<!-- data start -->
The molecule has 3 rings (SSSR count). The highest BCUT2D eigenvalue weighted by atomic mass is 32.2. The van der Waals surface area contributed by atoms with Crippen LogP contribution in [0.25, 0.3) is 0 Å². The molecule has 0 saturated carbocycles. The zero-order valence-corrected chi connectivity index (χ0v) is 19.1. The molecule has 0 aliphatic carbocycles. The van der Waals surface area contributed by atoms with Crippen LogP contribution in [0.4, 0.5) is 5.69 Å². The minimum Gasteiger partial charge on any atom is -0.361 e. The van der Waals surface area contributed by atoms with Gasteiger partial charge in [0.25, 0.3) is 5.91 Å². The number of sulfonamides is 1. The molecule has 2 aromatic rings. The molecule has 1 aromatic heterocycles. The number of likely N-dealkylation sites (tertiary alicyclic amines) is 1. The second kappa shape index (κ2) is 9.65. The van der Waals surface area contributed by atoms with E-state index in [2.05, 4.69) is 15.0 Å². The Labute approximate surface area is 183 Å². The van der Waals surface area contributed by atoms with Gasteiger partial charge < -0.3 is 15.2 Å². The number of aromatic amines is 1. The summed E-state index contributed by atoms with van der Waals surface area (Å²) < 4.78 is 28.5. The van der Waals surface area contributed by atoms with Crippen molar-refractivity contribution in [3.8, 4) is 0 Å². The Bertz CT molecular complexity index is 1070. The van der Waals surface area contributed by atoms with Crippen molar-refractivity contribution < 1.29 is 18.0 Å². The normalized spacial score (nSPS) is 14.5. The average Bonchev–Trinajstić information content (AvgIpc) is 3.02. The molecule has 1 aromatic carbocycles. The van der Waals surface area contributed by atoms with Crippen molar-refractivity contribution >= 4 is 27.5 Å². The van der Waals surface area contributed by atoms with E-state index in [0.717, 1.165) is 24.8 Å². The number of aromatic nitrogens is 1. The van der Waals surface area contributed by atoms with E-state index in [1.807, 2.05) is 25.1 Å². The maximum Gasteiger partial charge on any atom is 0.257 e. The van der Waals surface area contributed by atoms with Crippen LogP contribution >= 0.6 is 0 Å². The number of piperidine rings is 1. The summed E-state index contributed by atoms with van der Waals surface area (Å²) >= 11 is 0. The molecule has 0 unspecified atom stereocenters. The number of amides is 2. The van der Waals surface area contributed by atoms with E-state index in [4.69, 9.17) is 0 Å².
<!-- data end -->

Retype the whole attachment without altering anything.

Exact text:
The molecule has 3 rings (SSSR count). The highest BCUT2D eigenvalue weighted by atomic mass is 32.2. The van der Waals surface area contributed by atoms with Crippen LogP contribution in [0.25, 0.3) is 0 Å². The molecule has 0 saturated carbocycles. The zero-order valence-corrected chi connectivity index (χ0v) is 19.1. The molecule has 0 aliphatic carbocycles. The van der Waals surface area contributed by atoms with Crippen LogP contribution in [0.4, 0.5) is 5.69 Å². The minimum Gasteiger partial charge on any atom is -0.361 e. The van der Waals surface area contributed by atoms with Gasteiger partial charge in [0.25, 0.3) is 5.91 Å². The number of sulfonamides is 1. The molecule has 2 aromatic rings. The molecule has 1 aromatic heterocycles. The number of likely N-dealkylation sites (tertiary alicyclic amines) is 1. The second kappa shape index (κ2) is 9.65. The van der Waals surface area contributed by atoms with E-state index in [2.05, 4.69) is 15.0 Å². The Labute approximate surface area is 183 Å². The van der Waals surface area contributed by atoms with Gasteiger partial charge < -0.3 is 15.2 Å². The number of aromatic amines is 1. The summed E-state index contributed by atoms with van der Waals surface area (Å²) < 4.78 is 28.5. The van der Waals surface area contributed by atoms with Crippen molar-refractivity contribution in [3.8, 4) is 0 Å². The Bertz CT molecular complexity index is 1070. The van der Waals surface area contributed by atoms with Crippen molar-refractivity contribution < 1.29 is 18.0 Å². The normalized spacial score (nSPS) is 14.5. The average Bonchev–Trinajstić information content (AvgIpc) is 3.02. The molecule has 1 aromatic carbocycles. The van der Waals surface area contributed by atoms with Crippen molar-refractivity contribution >= 4 is 27.5 Å². The van der Waals surface area contributed by atoms with E-state index in [0.717, 1.165) is 24.8 Å². The number of aromatic nitrogens is 1. The van der Waals surface area contributed by atoms with E-state index in [1.807, 2.05) is 25.1 Å². The maximum Gasteiger partial charge on any atom is 0.257 e. The van der Waals surface area contributed by atoms with Crippen LogP contribution >= 0.6 is 0 Å². The number of piperidine rings is 1. The summed E-state index contributed by atoms with van der Waals surface area (Å²) >= 11 is 0. The molecule has 0 unspecified atom stereocenters. The number of amides is 2. The van der Waals surface area contributed by atoms with E-state index in [4.69, 9.17) is 0 Å².